There is a reason why the pure in heart see God (Matthew 6) and probably, it’s not what you expect.
In the great quest for intimacy that all mankind are encouraged to pursue there is something admirable for us to pursue, but it is set against much of what people, even leaders say, think or imagine. It actually is something that some people already have.
In a frantic world that is enticed, snared, captured and enamoured by the deception of the idols of influence, charisma, finance and power there are some who know what is it is to know Christ and the power of His resurrection at work in their life. It’s more than words. The words are easy to say, difficult to prove.
Such people know the Lord. They absolutely know the Lord. They are not perfect, and they make mistakes and certainly are open to all the Christian ‘put-downs’ of being ‘unteachable, undisciplined, self-sufficient or uncommitted’.
To be fair, most of the accusations bought against such people can at times be but the control mechanisms of legalism and Jezebel in our own hearts – with the agenda of wanting others to bend to a hidden agenda, whilst silently ignoring the aspiration of their heart to follow after Him. I’m sure at this point you are saying this does not apply to you – and you are probably right but it is good to examine our motives.
We need to carefully, thoughtfully and honestly watch our own hearts as we pursue God, not quick to judge (we are so prone to get it wrong and then justify ourselves with harshness)and always, especially if we are in a place of leadership, be quick to encourage others to persevere in their pursuit of God.
Why do the pure in heart see God? Most likely because it is not so much about our pursuit of Him – but His revelation and disclosure of Himself to us. When God said that if we seek Him we will find Him, it is not because of our great labour and intense commitment to seeking, searching, looking and desiring for the unknowable, untouchable, indiscernible – but because when we look for Him with a real sense of longing and inquisitiveness, He makes Himself known. To such people, God’s pure heart becomes theirs.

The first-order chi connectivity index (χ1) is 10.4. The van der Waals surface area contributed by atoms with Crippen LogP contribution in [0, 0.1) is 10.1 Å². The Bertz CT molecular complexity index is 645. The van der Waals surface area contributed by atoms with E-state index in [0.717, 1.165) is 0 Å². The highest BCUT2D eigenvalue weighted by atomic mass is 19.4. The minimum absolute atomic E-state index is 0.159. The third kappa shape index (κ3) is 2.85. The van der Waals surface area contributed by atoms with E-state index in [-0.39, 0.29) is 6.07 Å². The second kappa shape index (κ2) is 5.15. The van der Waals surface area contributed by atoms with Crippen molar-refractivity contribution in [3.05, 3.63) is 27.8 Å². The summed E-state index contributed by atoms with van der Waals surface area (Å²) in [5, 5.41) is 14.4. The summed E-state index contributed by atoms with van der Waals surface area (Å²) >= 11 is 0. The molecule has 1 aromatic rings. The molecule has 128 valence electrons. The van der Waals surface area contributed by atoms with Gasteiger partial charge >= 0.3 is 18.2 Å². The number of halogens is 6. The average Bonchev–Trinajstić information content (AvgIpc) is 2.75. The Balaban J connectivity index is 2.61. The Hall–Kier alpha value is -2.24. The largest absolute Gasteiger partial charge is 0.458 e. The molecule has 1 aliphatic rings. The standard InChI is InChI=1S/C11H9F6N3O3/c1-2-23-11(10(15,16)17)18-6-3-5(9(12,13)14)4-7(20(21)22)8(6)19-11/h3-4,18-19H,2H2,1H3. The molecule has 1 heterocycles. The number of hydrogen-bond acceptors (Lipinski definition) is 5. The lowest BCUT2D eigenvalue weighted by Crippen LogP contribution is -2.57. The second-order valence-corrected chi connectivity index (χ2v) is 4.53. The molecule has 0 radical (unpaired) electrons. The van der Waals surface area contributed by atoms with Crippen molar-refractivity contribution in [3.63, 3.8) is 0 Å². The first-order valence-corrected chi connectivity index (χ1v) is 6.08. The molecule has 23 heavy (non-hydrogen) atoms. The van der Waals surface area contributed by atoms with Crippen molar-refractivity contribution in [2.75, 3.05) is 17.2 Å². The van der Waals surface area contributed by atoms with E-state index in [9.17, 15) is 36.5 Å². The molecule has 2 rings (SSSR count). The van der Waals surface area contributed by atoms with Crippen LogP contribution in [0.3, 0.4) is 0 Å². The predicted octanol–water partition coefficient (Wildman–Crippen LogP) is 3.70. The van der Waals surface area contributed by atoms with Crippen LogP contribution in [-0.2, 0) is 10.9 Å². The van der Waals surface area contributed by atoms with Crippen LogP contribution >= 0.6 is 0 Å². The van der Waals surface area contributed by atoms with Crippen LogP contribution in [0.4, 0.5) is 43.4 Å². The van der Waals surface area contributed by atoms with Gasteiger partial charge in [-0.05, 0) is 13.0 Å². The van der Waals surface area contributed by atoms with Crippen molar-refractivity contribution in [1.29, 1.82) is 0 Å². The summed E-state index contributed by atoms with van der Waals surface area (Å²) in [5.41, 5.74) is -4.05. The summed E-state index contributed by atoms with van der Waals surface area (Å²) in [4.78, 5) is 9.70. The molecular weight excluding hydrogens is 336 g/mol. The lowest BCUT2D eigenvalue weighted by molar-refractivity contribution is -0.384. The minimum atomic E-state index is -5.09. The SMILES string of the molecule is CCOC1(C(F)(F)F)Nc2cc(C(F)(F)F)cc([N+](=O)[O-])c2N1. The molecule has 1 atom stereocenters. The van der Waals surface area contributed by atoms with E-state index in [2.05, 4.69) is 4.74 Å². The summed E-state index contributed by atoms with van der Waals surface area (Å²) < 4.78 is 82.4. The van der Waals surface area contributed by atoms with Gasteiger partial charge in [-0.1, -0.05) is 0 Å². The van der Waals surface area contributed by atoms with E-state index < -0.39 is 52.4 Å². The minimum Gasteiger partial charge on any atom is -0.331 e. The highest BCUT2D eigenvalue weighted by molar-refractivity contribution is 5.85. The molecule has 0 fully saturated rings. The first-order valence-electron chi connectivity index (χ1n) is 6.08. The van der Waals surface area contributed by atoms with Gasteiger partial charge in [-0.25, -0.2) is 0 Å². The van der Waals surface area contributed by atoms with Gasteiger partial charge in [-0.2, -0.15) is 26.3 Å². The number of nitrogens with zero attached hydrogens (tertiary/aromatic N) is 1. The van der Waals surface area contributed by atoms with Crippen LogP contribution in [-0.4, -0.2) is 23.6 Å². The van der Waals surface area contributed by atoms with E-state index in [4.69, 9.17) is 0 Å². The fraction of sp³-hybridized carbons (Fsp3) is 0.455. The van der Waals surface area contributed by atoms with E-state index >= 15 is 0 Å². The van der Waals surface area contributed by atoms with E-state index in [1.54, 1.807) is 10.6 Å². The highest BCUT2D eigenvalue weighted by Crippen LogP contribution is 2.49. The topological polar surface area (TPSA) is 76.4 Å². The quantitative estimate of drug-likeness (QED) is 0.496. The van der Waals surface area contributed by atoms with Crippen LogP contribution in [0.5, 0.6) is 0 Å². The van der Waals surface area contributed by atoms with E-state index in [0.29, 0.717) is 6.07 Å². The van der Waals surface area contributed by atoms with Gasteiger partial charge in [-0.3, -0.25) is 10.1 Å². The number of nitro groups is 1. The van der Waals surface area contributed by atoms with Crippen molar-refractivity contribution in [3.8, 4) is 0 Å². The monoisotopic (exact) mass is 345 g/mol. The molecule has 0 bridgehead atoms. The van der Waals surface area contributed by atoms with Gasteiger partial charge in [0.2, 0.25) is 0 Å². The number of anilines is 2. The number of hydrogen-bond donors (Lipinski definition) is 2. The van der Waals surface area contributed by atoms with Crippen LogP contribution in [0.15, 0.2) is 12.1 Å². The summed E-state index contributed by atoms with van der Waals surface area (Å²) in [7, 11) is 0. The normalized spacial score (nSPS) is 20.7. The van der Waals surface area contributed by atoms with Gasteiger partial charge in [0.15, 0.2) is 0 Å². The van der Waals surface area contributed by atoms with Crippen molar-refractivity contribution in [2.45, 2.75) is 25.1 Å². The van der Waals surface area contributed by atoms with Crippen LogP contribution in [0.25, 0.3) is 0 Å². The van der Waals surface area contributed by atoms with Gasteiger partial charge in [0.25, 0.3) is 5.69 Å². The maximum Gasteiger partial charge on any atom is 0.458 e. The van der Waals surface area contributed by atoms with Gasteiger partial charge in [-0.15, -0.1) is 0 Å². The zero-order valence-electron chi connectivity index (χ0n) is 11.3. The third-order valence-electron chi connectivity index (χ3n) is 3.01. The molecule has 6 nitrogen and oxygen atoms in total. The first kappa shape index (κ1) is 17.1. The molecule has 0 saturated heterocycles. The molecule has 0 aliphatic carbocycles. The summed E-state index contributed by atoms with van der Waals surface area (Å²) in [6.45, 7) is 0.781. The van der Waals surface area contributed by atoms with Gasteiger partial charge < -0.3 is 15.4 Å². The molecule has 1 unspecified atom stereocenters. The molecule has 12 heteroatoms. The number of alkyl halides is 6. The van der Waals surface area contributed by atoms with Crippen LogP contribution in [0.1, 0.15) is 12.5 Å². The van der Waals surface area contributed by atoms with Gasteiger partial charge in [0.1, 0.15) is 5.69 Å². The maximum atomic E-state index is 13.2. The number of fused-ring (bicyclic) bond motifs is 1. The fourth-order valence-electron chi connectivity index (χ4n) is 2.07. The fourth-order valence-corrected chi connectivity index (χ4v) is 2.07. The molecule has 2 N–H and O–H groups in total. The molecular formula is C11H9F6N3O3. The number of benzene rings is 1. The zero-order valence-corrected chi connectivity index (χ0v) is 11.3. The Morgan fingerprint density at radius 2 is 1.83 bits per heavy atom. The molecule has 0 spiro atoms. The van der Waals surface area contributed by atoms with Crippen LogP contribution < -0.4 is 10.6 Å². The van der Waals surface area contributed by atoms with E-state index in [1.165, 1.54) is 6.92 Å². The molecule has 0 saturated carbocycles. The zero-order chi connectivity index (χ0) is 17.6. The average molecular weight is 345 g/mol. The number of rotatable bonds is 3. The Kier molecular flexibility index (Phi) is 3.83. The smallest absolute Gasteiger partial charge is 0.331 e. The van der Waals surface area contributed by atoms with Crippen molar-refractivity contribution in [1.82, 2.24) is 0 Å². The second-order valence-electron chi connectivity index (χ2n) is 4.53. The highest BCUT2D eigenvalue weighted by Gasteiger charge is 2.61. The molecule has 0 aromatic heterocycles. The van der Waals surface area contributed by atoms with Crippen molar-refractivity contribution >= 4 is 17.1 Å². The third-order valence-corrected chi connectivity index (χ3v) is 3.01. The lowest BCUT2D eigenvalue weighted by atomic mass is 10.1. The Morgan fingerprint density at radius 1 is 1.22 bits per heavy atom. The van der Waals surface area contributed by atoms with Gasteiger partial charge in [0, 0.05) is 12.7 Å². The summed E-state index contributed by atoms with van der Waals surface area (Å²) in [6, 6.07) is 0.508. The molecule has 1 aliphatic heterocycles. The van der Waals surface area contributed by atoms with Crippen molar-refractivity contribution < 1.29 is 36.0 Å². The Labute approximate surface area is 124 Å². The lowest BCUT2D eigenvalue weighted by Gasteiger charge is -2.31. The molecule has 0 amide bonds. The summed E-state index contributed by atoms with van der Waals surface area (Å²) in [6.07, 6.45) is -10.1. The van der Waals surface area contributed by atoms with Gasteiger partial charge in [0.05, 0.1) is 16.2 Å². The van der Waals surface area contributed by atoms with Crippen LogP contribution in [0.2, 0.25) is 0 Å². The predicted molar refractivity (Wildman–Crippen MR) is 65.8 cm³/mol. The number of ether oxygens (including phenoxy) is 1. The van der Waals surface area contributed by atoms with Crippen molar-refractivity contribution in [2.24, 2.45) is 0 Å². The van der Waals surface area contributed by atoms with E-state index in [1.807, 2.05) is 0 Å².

Purity of heart doesn’t originate from us. It’s not our initiative or our own doing. None of us are going to be in heaven because of our own purity of heart, but because of Christ’s. He is the one who is pure in heart – and He gives His heart to us. It is the heart of Christ.
The pure in heart are the ones who have learned not to trust their own heart, but to trust Him. They long for His ways of thinking, His counsel, His leading. For someone growing in maturity and wisdom it is not, “What would Jesus do?” but, far better, “What did Jesus do?”
All of our identity, our pivotal moments, our best moments – are found in what Jesus not only has done, but who He is, on our behalf. Our only contribution is the extent to which we recognise our feebleness and His contrasting omnipotence, omniscience and uniqueness.
He is not like us. We are created beings. He is eternal, uncreated, knows all things. Nothing is ever new to Him, or a discovery or surprise. He is infinite in knowing, wisdom, power and being. He will never know more or less than He does, never be more loving or gracious than He is, or be more or less glorious than He is right now, in this moment. The pure in heart are those who learn to quietly, confidently and measuredly put their trust, hope and confidence in Jesus.
We need to stop feeling the need to reassure ourselves again, and again and again, that God loves us, cares for us, is committed to us. To have any other stance is to bring God down to our level, to call God to account out of our own hearts of suspicion, distrust and scepticism. The pure in heart will see God because, they have fully given themselves to Him. It’s a call that God extends to you. It is the greatest, most precious and truly eternal treasure.